Harker sustainability czar Greg Lawson called the project “a remarkable undertaking by Sachi and Lauri,” adding, “It is noteworthy that this undertaking began as Sachi’s brainchild, but that Lauri saw the vision and helped her do the work within the administration of the school to bring this to fruition. Hopefully these texts will land in the lap of a student whose curiosity will be piqued and will endeavor to learn and grow because of this exposure. These books may become ‘a gift that keeps on givin’’ and if they do, all the effort will be worthwhile – and that’s not even taking into account the sustainability element here!”
Bajaj distinguished herself through her perseverance amid the numerous obstacles attending such enterprises, Vaughan said. “Where others have good ideas, but struggle to implement them, Sachi stayed with this and I am so happy with how it is turning out.”
Hubel, who brought her daughter to campus to help Vaughan pack the volumes, worked with partners in Malawi to plan distribution of the gently used tomes to 45 libraries in the landlocked southeast African nation, where literacy has been on the decline, currently falling below 70 percent for males and at just 55 percent for females.
“There is a very small chance that this collection of math books may be held until our Ghana container (which will be shipping in the fall) on the off-chance that the Malawi container is full,” Hubel said. “The container is going to be very full, and these books may be loaded last, since they represent a supplement for many schools, and we don’t want to send these at the expense of a single school getting their full library.”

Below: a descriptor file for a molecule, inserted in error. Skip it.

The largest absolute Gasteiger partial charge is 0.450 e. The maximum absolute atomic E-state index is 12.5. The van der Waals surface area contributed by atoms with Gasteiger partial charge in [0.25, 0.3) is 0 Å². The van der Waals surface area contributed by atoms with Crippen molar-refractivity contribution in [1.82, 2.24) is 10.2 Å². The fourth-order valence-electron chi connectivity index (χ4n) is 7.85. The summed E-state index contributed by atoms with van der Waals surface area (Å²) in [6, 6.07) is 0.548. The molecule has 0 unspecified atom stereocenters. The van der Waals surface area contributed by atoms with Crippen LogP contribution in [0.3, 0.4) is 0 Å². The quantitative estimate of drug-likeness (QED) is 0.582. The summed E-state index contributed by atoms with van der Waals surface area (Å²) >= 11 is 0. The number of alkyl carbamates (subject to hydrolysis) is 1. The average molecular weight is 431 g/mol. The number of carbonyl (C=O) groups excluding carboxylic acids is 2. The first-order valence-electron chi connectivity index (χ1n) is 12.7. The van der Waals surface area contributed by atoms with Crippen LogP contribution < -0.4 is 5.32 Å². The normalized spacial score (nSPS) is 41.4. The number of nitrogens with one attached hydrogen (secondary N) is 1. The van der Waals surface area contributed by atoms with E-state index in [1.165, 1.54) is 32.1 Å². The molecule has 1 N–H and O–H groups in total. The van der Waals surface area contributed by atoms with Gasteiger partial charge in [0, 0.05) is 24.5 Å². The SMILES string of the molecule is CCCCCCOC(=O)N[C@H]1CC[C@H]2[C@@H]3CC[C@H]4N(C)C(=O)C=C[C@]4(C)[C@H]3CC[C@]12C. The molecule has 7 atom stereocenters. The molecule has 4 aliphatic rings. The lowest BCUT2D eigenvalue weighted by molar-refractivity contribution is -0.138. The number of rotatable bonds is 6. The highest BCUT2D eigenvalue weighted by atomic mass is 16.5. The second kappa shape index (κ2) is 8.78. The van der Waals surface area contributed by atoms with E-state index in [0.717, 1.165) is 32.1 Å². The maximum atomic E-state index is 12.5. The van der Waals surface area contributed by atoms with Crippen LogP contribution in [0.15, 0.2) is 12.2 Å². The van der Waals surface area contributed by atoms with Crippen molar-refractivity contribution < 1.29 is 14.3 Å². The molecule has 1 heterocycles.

Regardless of which destination the books reach, they form a foundation of hope that acquisition of STEM skills can help lift poor children from poverty, enabling them to contribute to the development of their homeland.
“Our procedure is to fill a shipping container for each country we are working with, and the container to Malawi will already be carrying 60 libraries of 1,000 books each,” Hubel said. “Luckily we have just started adding STEM supplements to many of the libraries that we send to, so we decided that this donation would comprise a one box STEM supplement to each of the 45 primary grade schools in this container. In order to qualify for a library from the African Library Project, a school has to fill out an application demonstrating its need. Most of the schools we work with are in rural communities, and many do not have any books at all. Each box of textbooks that we packed at Harker was sorted to contain a full, leveled math curriculum from K-5th (or 6th) grade. As such, each box will be a valuable resource for the school receiving it, and will likely be used by teachers in support of their math instruction.
“The books that Harker donated so generously were almost new and very well-made. They have many years of use in them, in the careful hands that will receive them. These books will be used by teachers in 45 schools, reaching 45,377 students in all … and will then be used by each incoming grade as well. Using books this way will touch an immense number of lives!”